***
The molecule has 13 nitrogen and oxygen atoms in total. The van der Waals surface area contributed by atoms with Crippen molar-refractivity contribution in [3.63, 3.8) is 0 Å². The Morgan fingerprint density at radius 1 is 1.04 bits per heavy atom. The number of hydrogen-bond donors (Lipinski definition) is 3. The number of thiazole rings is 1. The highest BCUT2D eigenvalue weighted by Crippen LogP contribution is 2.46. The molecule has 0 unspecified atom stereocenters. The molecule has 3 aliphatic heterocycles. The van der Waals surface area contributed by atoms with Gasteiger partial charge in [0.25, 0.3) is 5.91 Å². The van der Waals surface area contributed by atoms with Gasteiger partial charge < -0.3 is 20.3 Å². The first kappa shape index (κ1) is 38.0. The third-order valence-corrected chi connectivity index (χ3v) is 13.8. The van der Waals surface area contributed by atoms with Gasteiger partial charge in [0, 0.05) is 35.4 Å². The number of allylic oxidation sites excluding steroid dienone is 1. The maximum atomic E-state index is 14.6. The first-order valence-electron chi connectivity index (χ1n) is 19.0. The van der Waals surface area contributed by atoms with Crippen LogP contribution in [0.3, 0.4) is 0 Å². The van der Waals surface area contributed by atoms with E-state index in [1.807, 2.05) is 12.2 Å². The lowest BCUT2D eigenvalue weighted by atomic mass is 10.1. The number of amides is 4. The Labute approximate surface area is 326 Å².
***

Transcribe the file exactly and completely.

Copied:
The molecule has 13 nitrogen and oxygen atoms in total. The van der Waals surface area contributed by atoms with Crippen molar-refractivity contribution in [3.63, 3.8) is 0 Å². The Morgan fingerprint density at radius 1 is 1.04 bits per heavy atom. The number of hydrogen-bond donors (Lipinski definition) is 3. The number of thiazole rings is 1. The highest BCUT2D eigenvalue weighted by Crippen LogP contribution is 2.46. The molecule has 0 unspecified atom stereocenters. The molecule has 3 aliphatic heterocycles. The van der Waals surface area contributed by atoms with Gasteiger partial charge in [0.25, 0.3) is 5.91 Å². The van der Waals surface area contributed by atoms with Gasteiger partial charge < -0.3 is 20.3 Å². The first kappa shape index (κ1) is 38.0. The third-order valence-corrected chi connectivity index (χ3v) is 13.8. The van der Waals surface area contributed by atoms with Gasteiger partial charge in [0, 0.05) is 35.4 Å². The number of allylic oxidation sites excluding steroid dienone is 1. The maximum atomic E-state index is 14.6. The first-order valence-electron chi connectivity index (χ1n) is 19.0. The van der Waals surface area contributed by atoms with Crippen LogP contribution in [0.3, 0.4) is 0 Å². The van der Waals surface area contributed by atoms with E-state index in [1.807, 2.05) is 12.2 Å². The lowest BCUT2D eigenvalue weighted by atomic mass is 10.1. The number of amides is 4. The Labute approximate surface area is 326 Å².